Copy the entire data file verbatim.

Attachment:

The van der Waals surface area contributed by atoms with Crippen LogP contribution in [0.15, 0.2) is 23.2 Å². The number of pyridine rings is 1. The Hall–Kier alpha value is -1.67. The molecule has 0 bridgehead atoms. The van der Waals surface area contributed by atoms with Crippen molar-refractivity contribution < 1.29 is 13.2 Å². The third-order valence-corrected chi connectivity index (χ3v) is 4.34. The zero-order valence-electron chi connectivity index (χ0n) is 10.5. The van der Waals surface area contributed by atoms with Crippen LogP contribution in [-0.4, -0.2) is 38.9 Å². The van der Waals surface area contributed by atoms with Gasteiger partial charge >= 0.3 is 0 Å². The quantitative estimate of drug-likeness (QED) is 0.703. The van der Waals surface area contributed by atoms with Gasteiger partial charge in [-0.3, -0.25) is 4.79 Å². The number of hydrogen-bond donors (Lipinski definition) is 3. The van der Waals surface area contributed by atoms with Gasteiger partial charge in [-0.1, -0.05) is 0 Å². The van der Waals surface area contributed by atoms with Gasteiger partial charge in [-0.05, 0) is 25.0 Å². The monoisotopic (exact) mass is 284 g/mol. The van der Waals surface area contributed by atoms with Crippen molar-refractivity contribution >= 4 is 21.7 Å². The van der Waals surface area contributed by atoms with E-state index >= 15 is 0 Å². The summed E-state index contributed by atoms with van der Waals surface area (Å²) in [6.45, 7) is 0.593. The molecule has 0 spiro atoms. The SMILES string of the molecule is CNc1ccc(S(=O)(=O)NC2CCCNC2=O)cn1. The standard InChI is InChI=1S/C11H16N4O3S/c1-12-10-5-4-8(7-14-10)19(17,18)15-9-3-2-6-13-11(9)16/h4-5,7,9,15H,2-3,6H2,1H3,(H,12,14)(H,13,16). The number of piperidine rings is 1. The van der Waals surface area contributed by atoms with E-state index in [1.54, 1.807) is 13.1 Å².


The van der Waals surface area contributed by atoms with Crippen LogP contribution in [0.15, 0.2) is 23.2 Å². The number of pyridine rings is 1. The Hall–Kier alpha value is -1.67. The molecule has 0 bridgehead atoms. The van der Waals surface area contributed by atoms with Crippen molar-refractivity contribution < 1.29 is 13.2 Å². The third-order valence-corrected chi connectivity index (χ3v) is 4.34. The zero-order valence-electron chi connectivity index (χ0n) is 10.5. The van der Waals surface area contributed by atoms with Crippen LogP contribution in [-0.4, -0.2) is 38.9 Å². The van der Waals surface area contributed by atoms with Gasteiger partial charge >= 0.3 is 0 Å². The quantitative estimate of drug-likeness (QED) is 0.703. The van der Waals surface area contributed by atoms with Gasteiger partial charge in [-0.3, -0.25) is 4.79 Å². The number of hydrogen-bond donors (Lipinski definition) is 3. The van der Waals surface area contributed by atoms with Gasteiger partial charge in [-0.1, -0.05) is 0 Å². The van der Waals surface area contributed by atoms with Gasteiger partial charge in [-0.05, 0) is 25.0 Å². The monoisotopic (exact) mass is 284 g/mol. The van der Waals surface area contributed by atoms with Crippen molar-refractivity contribution >= 4 is 21.7 Å². The van der Waals surface area contributed by atoms with E-state index >= 15 is 0 Å². The summed E-state index contributed by atoms with van der Waals surface area (Å²) in [6.45, 7) is 0.593. The molecule has 0 spiro atoms. The SMILES string of the molecule is CNc1ccc(S(=O)(=O)NC2CCCNC2=O)cn1. The standard InChI is InChI=1S/C11H16N4O3S/c1-12-10-5-4-8(7-14-10)19(17,18)15-9-3-2-6-13-11(9)16/h4-5,7,9,15H,2-3,6H2,1H3,(H,12,14)(H,13,16). The number of piperidine rings is 1. The van der Waals surface area contributed by atoms with E-state index in [1.54, 1.807) is 13.1 Å².